Company sues after former employees took confidential info: Who won?

Workers saved company information to a thumb drive, then quit to start a rival business. Their former employer sued. The outcome shows why safe data transfer policies are important and must be clear.

Here’s a brief overview of a recent court decision: Several employees of a recruiting firm, Instant Technology, LLC, quit or were fired over the course of several months. These users went on to start another IT recruiting firm.

An investigation of the former employees’ computers showed that some of them had logged onto the company’s database and saved unknown information to thumb drives.

The company sued its former employees for violating non-solicit clauses of its former clients and customers and for stealing confidential company information.

Did allegations stand up in court?

The former employees admitted to contacting customers and clients of Instant. But it argued the claims failed on those counts because they were overly restrictive – the field was too competitive, and the customer list was too broad to be restricted.

But where it gets interesting is the claims of stealing information.

A forensic investigator found that the employees had accessed Instant’s files and saved them to thumb drives plugged into their computers. When Instant filed lawsuits, the former employees returned those thumb drives, which contained some of the company’s files on them.

But the company’s policies didn’t ban storing information on USB drives – in fact, it encouraged employees to work from home, which could require access to these files.

And the fact the users returned the documents when the lawsuit was filed showed they had complied with the court’s orders. There was no evidence they had misused or copied the information from these files at any point.

In short, the court said:

[The] testimony established one point: [Its employees] used a thumb drive to store Instant files during the course of their employment with Instant … At the trial, Instant did not prove—or even argue—that the Employee Defendants retained any of the Instant documents stored on thumb drives. Instant at trial did not prove that the Employee Defendants used any of Instant’s information while operating as Connect.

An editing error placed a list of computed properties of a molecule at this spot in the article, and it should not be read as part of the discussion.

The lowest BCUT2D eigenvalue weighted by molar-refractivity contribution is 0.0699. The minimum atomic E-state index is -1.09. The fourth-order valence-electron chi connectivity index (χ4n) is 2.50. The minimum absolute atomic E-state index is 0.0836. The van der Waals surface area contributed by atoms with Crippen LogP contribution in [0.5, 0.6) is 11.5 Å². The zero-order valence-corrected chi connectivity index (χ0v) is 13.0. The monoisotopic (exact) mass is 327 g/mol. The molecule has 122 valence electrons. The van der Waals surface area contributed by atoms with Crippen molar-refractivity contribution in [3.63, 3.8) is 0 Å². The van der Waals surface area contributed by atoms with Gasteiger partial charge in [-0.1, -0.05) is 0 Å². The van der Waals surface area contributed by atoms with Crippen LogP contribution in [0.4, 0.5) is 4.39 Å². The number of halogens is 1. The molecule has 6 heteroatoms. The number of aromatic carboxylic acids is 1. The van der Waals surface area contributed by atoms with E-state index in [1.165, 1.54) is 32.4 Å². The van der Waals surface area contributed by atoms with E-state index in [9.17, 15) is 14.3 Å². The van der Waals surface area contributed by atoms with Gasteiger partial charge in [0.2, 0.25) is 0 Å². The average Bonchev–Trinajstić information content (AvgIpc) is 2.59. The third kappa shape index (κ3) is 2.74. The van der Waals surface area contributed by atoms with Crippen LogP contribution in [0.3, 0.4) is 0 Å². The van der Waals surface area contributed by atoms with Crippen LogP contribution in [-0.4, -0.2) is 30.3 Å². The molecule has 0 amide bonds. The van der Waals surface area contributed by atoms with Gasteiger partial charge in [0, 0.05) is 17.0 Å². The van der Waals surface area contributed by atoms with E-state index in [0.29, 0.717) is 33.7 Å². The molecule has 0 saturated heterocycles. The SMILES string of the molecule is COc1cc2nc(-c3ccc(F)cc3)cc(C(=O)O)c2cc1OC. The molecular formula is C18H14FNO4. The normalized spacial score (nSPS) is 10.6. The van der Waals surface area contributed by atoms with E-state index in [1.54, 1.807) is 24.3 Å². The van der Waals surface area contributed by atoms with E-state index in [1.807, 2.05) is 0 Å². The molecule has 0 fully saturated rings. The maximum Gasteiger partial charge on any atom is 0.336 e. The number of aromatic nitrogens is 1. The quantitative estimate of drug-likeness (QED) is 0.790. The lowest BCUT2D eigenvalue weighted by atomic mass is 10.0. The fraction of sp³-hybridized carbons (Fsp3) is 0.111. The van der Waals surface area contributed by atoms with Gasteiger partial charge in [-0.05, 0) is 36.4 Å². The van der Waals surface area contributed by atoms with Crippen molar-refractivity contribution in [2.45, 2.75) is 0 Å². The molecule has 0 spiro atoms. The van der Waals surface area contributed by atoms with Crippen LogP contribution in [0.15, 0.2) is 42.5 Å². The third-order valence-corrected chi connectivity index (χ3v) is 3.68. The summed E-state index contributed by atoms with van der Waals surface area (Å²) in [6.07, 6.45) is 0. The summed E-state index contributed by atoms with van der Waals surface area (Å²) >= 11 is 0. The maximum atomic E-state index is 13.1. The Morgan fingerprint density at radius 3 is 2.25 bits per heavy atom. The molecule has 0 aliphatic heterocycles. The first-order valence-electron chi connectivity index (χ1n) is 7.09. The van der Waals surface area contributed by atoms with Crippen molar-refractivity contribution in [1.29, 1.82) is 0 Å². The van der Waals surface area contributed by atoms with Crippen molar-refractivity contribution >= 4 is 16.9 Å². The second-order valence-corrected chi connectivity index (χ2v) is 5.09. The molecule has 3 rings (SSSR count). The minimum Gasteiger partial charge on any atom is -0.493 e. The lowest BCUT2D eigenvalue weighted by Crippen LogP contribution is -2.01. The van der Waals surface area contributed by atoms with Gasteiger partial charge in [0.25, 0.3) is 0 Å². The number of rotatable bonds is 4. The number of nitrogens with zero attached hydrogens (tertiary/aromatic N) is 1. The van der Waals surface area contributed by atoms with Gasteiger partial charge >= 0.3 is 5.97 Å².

Without policies banning saving company information to personal devices or any evidence those files were used, the claims failed.

Lessons learned: Policies must be explicit

This company didn’t have an issue with employees storing company data on personal devices until they left their employment. That’s when it wanted to punish them for it.

But without clear policies in place that said what was or wasn’t acceptable, the court refused to take its side.

While this case focused around thumb drives, the same or a similar situation could just as easily occur with the public cloud  other services.

Make sure your policies don’t fall short. Have clauses that cover:

  • How data can be transferred. List unacceptable means of transferring data – including public or private cloud storage, email rules, thumb drives or other hardware, collaboration software, etc. Make sure users know which services are appropriate for sharing and accessing company information.
  • Use of information. Just because information can be accessed off-site doesn’t mean it should be. Make sure you outline acceptable use policies for data as you would any device you gave employees.
  • Returning information. Stress that when employees leave your company, the data must stay in-house. Outline the steps you will take to recover this data and and the steps employees must take to turn it over properly.
  • Discipline steps. As always, you’ll need employees to know there are consequences for violating your policies – including possibly losing their jobs.

What do you think? Was this company given a fair chance to prove its users stole data? Or did the court side too much on trusting employees? Leave your feedback below.

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